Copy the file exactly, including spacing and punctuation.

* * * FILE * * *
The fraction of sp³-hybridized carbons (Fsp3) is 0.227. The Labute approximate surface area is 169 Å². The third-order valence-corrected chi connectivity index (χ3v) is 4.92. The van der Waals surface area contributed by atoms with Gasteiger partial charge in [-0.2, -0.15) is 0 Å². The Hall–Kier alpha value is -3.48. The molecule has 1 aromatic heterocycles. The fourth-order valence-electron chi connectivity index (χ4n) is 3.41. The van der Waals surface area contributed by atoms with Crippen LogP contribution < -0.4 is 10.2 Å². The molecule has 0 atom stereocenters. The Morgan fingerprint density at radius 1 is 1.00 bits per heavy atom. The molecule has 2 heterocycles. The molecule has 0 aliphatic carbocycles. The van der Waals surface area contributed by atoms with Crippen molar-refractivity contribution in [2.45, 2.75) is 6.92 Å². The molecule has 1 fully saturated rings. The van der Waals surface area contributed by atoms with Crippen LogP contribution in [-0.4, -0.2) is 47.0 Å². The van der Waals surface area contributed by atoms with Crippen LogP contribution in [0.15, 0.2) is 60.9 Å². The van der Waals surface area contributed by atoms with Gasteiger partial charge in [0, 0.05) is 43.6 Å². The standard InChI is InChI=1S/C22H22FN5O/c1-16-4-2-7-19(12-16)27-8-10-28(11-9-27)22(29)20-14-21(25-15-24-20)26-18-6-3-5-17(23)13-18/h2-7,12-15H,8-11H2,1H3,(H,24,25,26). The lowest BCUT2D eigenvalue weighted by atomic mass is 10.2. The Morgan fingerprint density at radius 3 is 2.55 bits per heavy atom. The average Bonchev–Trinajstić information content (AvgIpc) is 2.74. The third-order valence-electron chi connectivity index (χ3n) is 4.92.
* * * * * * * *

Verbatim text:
The fraction of sp³-hybridized carbons (Fsp3) is 0.227. The Labute approximate surface area is 169 Å². The third-order valence-corrected chi connectivity index (χ3v) is 4.92. The van der Waals surface area contributed by atoms with Gasteiger partial charge in [-0.2, -0.15) is 0 Å². The Hall–Kier alpha value is -3.48. The molecule has 1 aromatic heterocycles. The fourth-order valence-electron chi connectivity index (χ4n) is 3.41. The van der Waals surface area contributed by atoms with Crippen LogP contribution < -0.4 is 10.2 Å². The molecule has 0 atom stereocenters. The Morgan fingerprint density at radius 1 is 1.00 bits per heavy atom. The molecule has 2 heterocycles. The molecule has 0 aliphatic carbocycles. The van der Waals surface area contributed by atoms with Crippen molar-refractivity contribution in [2.45, 2.75) is 6.92 Å². The molecule has 1 fully saturated rings. The van der Waals surface area contributed by atoms with Crippen LogP contribution in [-0.4, -0.2) is 47.0 Å². The van der Waals surface area contributed by atoms with Crippen LogP contribution in [0.15, 0.2) is 60.9 Å². The van der Waals surface area contributed by atoms with Gasteiger partial charge in [0, 0.05) is 43.6 Å². The standard InChI is InChI=1S/C22H22FN5O/c1-16-4-2-7-19(12-16)27-8-10-28(11-9-27)22(29)20-14-21(25-15-24-20)26-18-6-3-5-17(23)13-18/h2-7,12-15H,8-11H2,1H3,(H,24,25,26). The lowest BCUT2D eigenvalue weighted by atomic mass is 10.2. The Morgan fingerprint density at radius 3 is 2.55 bits per heavy atom. The average Bonchev–Trinajstić information content (AvgIpc) is 2.74. The third-order valence-electron chi connectivity index (χ3n) is 4.92.